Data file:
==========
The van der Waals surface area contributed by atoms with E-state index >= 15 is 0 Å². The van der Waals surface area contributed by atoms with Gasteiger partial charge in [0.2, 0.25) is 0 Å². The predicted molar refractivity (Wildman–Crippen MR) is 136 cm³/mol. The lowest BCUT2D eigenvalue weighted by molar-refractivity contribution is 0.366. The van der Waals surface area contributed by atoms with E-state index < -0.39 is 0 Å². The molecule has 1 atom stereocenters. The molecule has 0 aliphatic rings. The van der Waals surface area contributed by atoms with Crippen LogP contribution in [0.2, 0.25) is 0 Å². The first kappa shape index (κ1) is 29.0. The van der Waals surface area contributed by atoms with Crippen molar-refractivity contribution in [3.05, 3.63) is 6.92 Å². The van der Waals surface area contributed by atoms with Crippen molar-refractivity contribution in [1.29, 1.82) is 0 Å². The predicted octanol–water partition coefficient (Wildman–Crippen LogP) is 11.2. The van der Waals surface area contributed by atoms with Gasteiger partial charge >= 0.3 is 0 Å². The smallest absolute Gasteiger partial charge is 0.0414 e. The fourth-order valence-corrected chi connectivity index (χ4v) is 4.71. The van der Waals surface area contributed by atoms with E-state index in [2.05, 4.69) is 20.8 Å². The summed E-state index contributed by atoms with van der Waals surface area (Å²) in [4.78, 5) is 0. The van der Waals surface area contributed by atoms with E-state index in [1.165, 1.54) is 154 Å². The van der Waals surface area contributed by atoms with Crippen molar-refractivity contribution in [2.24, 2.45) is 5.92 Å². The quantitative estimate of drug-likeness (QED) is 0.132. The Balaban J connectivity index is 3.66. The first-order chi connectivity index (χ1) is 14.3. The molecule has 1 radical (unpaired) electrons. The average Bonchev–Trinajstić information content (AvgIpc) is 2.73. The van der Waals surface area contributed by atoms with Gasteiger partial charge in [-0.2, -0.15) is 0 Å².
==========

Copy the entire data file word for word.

The van der Waals surface area contributed by atoms with E-state index >= 15 is 0 Å². The van der Waals surface area contributed by atoms with Gasteiger partial charge in [0.2, 0.25) is 0 Å². The predicted molar refractivity (Wildman–Crippen MR) is 136 cm³/mol. The lowest BCUT2D eigenvalue weighted by molar-refractivity contribution is 0.366. The van der Waals surface area contributed by atoms with E-state index < -0.39 is 0 Å². The molecule has 1 atom stereocenters. The molecule has 0 aliphatic rings. The van der Waals surface area contributed by atoms with Crippen LogP contribution in [0.2, 0.25) is 0 Å². The first kappa shape index (κ1) is 29.0. The van der Waals surface area contributed by atoms with Crippen molar-refractivity contribution in [3.05, 3.63) is 6.92 Å². The van der Waals surface area contributed by atoms with Crippen molar-refractivity contribution in [1.29, 1.82) is 0 Å². The predicted octanol–water partition coefficient (Wildman–Crippen LogP) is 11.2. The van der Waals surface area contributed by atoms with Gasteiger partial charge >= 0.3 is 0 Å². The smallest absolute Gasteiger partial charge is 0.0414 e. The fourth-order valence-corrected chi connectivity index (χ4v) is 4.71. The van der Waals surface area contributed by atoms with E-state index in [2.05, 4.69) is 20.8 Å². The summed E-state index contributed by atoms with van der Waals surface area (Å²) in [4.78, 5) is 0. The van der Waals surface area contributed by atoms with E-state index in [1.165, 1.54) is 154 Å². The van der Waals surface area contributed by atoms with Crippen molar-refractivity contribution in [2.24, 2.45) is 5.92 Å². The quantitative estimate of drug-likeness (QED) is 0.132. The Balaban J connectivity index is 3.66. The first-order chi connectivity index (χ1) is 14.3. The molecule has 1 radical (unpaired) electrons. The average Bonchev–Trinajstić information content (AvgIpc) is 2.73. The van der Waals surface area contributed by atoms with Gasteiger partial charge in [-0.2, -0.15) is 0 Å².